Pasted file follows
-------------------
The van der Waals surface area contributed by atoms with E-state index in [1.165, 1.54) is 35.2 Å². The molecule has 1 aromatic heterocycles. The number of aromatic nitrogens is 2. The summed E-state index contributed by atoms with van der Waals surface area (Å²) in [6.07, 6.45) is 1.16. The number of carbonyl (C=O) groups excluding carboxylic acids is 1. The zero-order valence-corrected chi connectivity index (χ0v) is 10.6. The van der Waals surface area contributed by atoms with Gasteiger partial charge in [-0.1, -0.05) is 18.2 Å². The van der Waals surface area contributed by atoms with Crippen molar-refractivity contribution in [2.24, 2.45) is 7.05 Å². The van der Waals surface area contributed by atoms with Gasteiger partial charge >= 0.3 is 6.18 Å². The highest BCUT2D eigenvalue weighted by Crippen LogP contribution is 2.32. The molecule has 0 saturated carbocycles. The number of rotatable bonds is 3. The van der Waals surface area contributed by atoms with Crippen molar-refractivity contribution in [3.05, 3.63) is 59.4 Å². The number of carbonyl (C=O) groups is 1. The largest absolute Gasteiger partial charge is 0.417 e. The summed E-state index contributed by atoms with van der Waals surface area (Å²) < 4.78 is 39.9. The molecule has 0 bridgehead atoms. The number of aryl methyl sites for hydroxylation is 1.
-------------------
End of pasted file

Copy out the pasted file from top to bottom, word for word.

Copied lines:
The van der Waals surface area contributed by atoms with E-state index in [1.165, 1.54) is 35.2 Å². The molecule has 1 aromatic heterocycles. The number of aromatic nitrogens is 2. The summed E-state index contributed by atoms with van der Waals surface area (Å²) in [6.07, 6.45) is 1.16. The number of carbonyl (C=O) groups excluding carboxylic acids is 1. The zero-order valence-corrected chi connectivity index (χ0v) is 10.6. The van der Waals surface area contributed by atoms with Gasteiger partial charge in [-0.1, -0.05) is 18.2 Å². The van der Waals surface area contributed by atoms with Crippen molar-refractivity contribution in [2.24, 2.45) is 7.05 Å². The van der Waals surface area contributed by atoms with Gasteiger partial charge >= 0.3 is 6.18 Å². The highest BCUT2D eigenvalue weighted by Crippen LogP contribution is 2.32. The molecule has 0 saturated carbocycles. The number of rotatable bonds is 3. The van der Waals surface area contributed by atoms with Crippen molar-refractivity contribution in [3.05, 3.63) is 59.4 Å². The number of carbonyl (C=O) groups is 1. The largest absolute Gasteiger partial charge is 0.417 e. The summed E-state index contributed by atoms with van der Waals surface area (Å²) < 4.78 is 39.9. The molecule has 0 bridgehead atoms. The number of aryl methyl sites for hydroxylation is 1.